Less than one month ago, South Fork Baptist Church in Todd, N.C., did not have plans to put the statewide “Fill the Tank” emphasis on its church calendar.
But since signing up in early March, the church has seen several commit to be baptized on “Fill the Tank” Baptism Sunday, April 16.
“The Lord is doing wonderful things,” said David Cooper, pastor of South Fork.
Expecting great things
The church’s decision to commit to “Fill the Tank” Sunday began on March 7, when Cooper received the March edition of the Biblical Recorder. Seeing the cover image featuring his friend – Pastor Steve Corts of Center Grove Baptist Church in Clemmons – baptizing a new believer piqued his interest and encouraged him to read more about “Fill the Tank.”
Cooper said that before receiving the Biblical Recorder, he had not given “Fill the Tank” much attention.
“When the ‘Fill the Tank’ initiative came out, as most of the time pastors are, I was busy,” Cooper said. He shared that he had also felt concerned not to “presume on the Lord” while anticipating baptisms, and so he had chosen to set “Fill the Tank” aside.
It was not until he read Pastor David Herman’s “Fill the Tank” story in the Biblical Recorder that he realized he had misunderstood the initiative.
“I read the article about [‘Fill the Tank’], and how it was about expecting God to do something … and I thought, ‘Wow. How wrong I was on how I viewed it,” Cooper said. “I’m always challenging the people to be expectant about what God can do. We should expect Him to do great things.”
Encouraged by the testimonies he read in the Biblical Recorder, Cooper signed his church up for “Fill the Tank” Baptism Sunday, praying with eager expectation that God would change lives and that the church would see people baptized on April 16.
God answered his prayer less than 12 hours later.
That evening, Cooper and his wife, Sandy, hosted a recently-engaged couple in their home.
The young couple, Baker Baird and Harley McClelland, were about to begin their first premarital counseling session with the Coopers when David Cooper asked Baird and McClelland about their testimonies.
“I always ask about their salvation, which is the most important thing to begin with in the establishment of their marriage,” Cooper said.
Baird shared that he had professed Christ and was baptized as a teenager — but he admitted that through Cooper’s sermons over the past few months, Baird had begun to realize that he had not experienced salvation until only recently in his life.
“I had been [preaching] for some time about how we’re new creatures in Christ, that there has to be a change somewhere in our life,” Cooper said. “And he said, ‘I realized that change did not come until later on … I really didn’t get saved until about a year ago. And I see that my baptism is out of order.’”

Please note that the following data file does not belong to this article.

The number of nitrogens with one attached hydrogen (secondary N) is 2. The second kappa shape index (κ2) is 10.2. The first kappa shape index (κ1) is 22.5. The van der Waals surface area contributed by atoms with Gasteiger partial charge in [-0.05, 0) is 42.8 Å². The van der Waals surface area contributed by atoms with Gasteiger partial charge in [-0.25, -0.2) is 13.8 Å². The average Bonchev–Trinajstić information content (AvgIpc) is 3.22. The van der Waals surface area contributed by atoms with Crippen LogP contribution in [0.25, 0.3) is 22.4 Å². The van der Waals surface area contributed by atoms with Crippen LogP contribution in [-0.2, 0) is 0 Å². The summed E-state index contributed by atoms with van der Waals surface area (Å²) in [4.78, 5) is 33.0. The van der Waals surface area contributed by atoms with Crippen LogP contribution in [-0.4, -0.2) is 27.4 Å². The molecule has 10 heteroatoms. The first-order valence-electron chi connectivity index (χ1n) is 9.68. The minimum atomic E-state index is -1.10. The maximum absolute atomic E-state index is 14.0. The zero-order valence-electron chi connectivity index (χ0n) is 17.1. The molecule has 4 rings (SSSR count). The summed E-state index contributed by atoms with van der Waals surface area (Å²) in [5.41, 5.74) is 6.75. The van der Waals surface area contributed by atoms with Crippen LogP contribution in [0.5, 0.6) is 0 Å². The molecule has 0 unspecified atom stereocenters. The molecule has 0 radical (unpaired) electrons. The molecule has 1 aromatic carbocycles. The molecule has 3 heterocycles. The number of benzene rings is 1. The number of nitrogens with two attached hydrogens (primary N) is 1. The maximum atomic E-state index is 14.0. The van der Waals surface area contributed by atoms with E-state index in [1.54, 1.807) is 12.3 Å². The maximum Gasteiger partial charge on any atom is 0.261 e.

When Cooper told Baird that he had the opportunity to be baptized on “Fill the Tank” Sunday, Baird felt ready to respond — and so did his fiancée.
McClelland shared with the Coopers that she had been “chasing church” all her life but had never truly received Christ. After Cooper explained the gospel to her through Romans, McClelland prayed and asked God for salvation.
“That morning, I had made that prayer — and before I went to bed that night God had already answered it,” Cooper said.
Continuing to answer
The Lord is continuing to answer Cooper’s prayer.
On March 21, Jim Seatz, a regular attender at South Fork, called Cooper and told him that he felt he needed to be baptized.
Although Seatz grew up in church and had heard the gospel at an early age, he had not experienced salvation until five years ago, giving his life to Christ after God miraculously healed him after a car accident.
“I had been up to that point a person that had to be shown in order to prove things,” Seatz said, “And God showed me. He definitely showed me that He’s in control, He’s in charge.”
As Seatz explained to Cooper over the phone, although he had been saved five years ago, he had yet to respond to his salvation in believer’s baptism. He told Cooper that he felt the need to show his profession of faith through baptism.
“I believe we need to be obedient in what God tells us to do,” Seatz said. “And I feel like He’s told me to be obedient in what He’s told me to do.”
Little did Seatz know that Cooper had received another phone call from another church attender earlier that morning. Blanche Roark, age 77, had asked for an urgent meeting with Cooper.
“She said, ‘I prayed and received Christ … I want you to know I need to be baptized,’” Cooper said. “She said, ‘I realize that, you know, a lot of people — you worry about what people think … I’m not gonna worry about what anybody thinks anymore.’”
On April 16, Roark, Seatz, McClelland and Baird will be baptized at South Fork as part of “Fill the Tank” Sunday. By signing up for the “Fill the Tank” initiative, South Fork is joining nearly 400 churches that plan to celebrate baptism and new professions of faith on April 16.
Cooper is continuing to pray for changed lives, and God continues to answer. This past Sunday, March 26, South Fork saw another woman, 78, pray to receive Christ. Her baptism will take place shortly after “Fill the Tank” Sunday.
“I’m just saying, ‘Lord, I’m expecting more,” Cooper said. “It’s just amazing how when we just say ‘Lord, I’m expecting You to do this,’ sometimes, how He answers our prayers, just, ‘Boom!’ It’s all Him and what He’s done.
“I would like to see other churches experience this. I want other churches to realize — just expect God to do something. Just expect Him to do something.”